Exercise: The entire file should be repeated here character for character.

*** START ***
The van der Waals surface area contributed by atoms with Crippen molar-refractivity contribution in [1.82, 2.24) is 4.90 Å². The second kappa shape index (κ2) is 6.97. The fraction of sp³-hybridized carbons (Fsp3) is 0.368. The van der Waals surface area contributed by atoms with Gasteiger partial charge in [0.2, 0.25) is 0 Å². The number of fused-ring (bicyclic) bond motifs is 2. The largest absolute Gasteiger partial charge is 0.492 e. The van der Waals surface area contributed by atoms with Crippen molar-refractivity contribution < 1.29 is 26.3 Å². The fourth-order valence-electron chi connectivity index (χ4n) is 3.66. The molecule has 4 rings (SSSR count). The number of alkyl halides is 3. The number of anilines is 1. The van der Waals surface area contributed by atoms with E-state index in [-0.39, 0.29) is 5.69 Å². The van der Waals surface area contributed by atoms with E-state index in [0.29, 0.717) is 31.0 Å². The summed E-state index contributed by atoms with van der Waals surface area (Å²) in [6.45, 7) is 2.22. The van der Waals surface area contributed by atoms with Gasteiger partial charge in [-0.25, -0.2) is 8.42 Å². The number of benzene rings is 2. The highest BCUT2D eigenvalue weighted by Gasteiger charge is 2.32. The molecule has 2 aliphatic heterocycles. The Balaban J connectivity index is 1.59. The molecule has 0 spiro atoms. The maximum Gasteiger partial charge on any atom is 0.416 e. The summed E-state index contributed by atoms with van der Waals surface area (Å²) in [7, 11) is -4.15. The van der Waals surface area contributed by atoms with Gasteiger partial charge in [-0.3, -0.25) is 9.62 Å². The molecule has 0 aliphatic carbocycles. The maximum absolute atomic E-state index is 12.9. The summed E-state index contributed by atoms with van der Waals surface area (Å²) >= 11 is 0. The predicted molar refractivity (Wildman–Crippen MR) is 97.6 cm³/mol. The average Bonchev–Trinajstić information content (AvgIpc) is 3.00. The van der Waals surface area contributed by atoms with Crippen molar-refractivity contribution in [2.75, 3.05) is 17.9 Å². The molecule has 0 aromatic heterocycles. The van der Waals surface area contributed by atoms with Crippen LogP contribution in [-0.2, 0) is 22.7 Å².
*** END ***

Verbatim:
The van der Waals surface area contributed by atoms with Crippen molar-refractivity contribution in [1.82, 2.24) is 4.90 Å². The second kappa shape index (κ2) is 6.97. The fraction of sp³-hybridized carbons (Fsp3) is 0.368. The van der Waals surface area contributed by atoms with Gasteiger partial charge in [0.2, 0.25) is 0 Å². The number of fused-ring (bicyclic) bond motifs is 2. The largest absolute Gasteiger partial charge is 0.492 e. The van der Waals surface area contributed by atoms with Crippen molar-refractivity contribution < 1.29 is 26.3 Å². The fourth-order valence-electron chi connectivity index (χ4n) is 3.66. The molecule has 4 rings (SSSR count). The number of alkyl halides is 3. The number of anilines is 1. The van der Waals surface area contributed by atoms with E-state index in [-0.39, 0.29) is 5.69 Å². The van der Waals surface area contributed by atoms with E-state index in [0.29, 0.717) is 31.0 Å². The summed E-state index contributed by atoms with van der Waals surface area (Å²) in [6.45, 7) is 2.22. The van der Waals surface area contributed by atoms with Gasteiger partial charge in [-0.25, -0.2) is 8.42 Å². The number of benzene rings is 2. The highest BCUT2D eigenvalue weighted by Gasteiger charge is 2.32. The molecule has 2 aliphatic heterocycles. The Balaban J connectivity index is 1.59. The molecule has 0 spiro atoms. The maximum Gasteiger partial charge on any atom is 0.416 e. The summed E-state index contributed by atoms with van der Waals surface area (Å²) in [7, 11) is -4.15. The van der Waals surface area contributed by atoms with Gasteiger partial charge in [-0.3, -0.25) is 9.62 Å². The molecule has 0 aliphatic carbocycles. The maximum absolute atomic E-state index is 12.9. The summed E-state index contributed by atoms with van der Waals surface area (Å²) >= 11 is 0. The predicted molar refractivity (Wildman–Crippen MR) is 97.6 cm³/mol. The average Bonchev–Trinajstić information content (AvgIpc) is 3.00. The van der Waals surface area contributed by atoms with Crippen molar-refractivity contribution in [2.75, 3.05) is 17.9 Å². The molecule has 0 aromatic heterocycles. The van der Waals surface area contributed by atoms with Crippen LogP contribution in [-0.2, 0) is 22.7 Å².